TILs are currently being tested for treatment of solid tumors and have been infused at extremely high doses to date. For example, Tran et al. infused a dose of 1.48 × 1011 TILs to a patient with metastatic colorectal cancer  and Zacharakis et al. described infusion of 8.2 × 1010 TILs to a patient with chemorefractory hormone receptor-positive metastatic breast cancer . In both cases, the authors reported durable regression of metastatic disease. With the current configuration, it would require several Quantum system expansions to generate T-cell harvest numbers in dose ranges compatible with requirements for TILs. However, substantially higher T-cell numbers have been harvested using medium supplemented with additional ingredients such as albumin and human serum, indicating the potential for the Quantum system to support cell yields as high as approximately 40 × 109 T-cells (see Additional file 2). Moreover, as discussed above, increasing feed rates to the bioreactor may also result in higher T-cell harvest yields.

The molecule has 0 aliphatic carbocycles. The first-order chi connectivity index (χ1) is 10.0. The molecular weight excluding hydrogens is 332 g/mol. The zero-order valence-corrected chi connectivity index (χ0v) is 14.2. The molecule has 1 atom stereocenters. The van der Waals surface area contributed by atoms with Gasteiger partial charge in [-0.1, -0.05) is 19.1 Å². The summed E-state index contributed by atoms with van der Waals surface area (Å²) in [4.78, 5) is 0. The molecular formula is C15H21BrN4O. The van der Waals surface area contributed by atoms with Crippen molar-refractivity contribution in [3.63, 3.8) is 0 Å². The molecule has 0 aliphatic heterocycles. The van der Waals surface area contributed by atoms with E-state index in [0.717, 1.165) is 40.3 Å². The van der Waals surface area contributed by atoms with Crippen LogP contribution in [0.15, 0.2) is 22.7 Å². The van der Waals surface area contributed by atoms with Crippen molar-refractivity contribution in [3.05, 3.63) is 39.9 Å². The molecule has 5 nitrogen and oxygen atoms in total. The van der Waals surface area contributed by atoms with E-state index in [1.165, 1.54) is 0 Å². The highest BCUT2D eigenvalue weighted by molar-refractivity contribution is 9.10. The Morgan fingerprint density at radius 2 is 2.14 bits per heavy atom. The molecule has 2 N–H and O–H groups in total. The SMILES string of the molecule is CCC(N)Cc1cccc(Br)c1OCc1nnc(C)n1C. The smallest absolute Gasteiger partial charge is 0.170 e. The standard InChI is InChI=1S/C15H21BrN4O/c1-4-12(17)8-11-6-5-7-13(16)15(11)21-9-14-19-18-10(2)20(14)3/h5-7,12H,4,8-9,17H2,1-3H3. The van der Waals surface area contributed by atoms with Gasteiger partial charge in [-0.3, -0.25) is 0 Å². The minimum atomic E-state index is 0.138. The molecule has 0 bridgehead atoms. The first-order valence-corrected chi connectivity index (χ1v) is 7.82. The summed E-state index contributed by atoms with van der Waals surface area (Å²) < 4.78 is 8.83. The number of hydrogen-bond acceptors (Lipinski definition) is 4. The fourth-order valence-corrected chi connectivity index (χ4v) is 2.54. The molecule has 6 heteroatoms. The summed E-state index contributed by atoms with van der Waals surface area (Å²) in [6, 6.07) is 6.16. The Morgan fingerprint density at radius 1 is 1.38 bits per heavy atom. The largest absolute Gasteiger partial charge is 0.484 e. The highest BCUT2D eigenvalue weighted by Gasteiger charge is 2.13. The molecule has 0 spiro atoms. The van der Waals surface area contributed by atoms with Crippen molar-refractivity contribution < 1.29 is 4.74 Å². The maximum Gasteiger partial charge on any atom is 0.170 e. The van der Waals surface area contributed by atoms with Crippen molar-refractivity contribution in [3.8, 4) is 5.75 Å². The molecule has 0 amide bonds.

Allogeneic universal CAR T-cell products, derived from healthy donors, are also being developed as potential future cancer immunotherapies. This approach has advantages over autologous therapies in terms of standardization in manufacturing processes, removal of inter-patient variability and removal of the impact of patient health on the final product [37, 38]. Although allogeneic cell therapeutic doses are likely to be in similar ranges to autologous products, the ability to expand donated products to very high numbers would be necessary to create master cell banks and working cell banks for off-the-shelf use. The Quantum system has the capacity to support allogeneic cell therapy manufacturing by generation of T-cell products in the range of 23 × 109 T-cells from a single expansion using defined, serum-free medium as reported here. Based on these yields of T-cells, a single apheresis mononuclear cell collection from a healthy donor yielding 4.3 × 109 mononuclear cells (Terumo BCT internal data for the Spectra Optia® apheresis system) could be expanded via scale-out in Quantum systems to allow production of almost 4000 doses of allogeneic T-cells, based on the current maximum dosing for tisagenlecleucel in B-ALL . If dosing were in range for the maximum doses of tisagenlecleucel recently prescribed for DLBCL (6 × 108 CAR+ T-cells; KYMRIAH/tisagenlecleucel prescribing information), approximately 1500 doses could potentially be manufactured from a single donor. In addition, alternative allogeneic effector cells for use as universal cell therapies such as NK cells, NKT cells and γδ T-cells, which do not cause graft-versus-host-disease , are likely to be amenable to expansion in the Quantum system following similar protocols to those described here.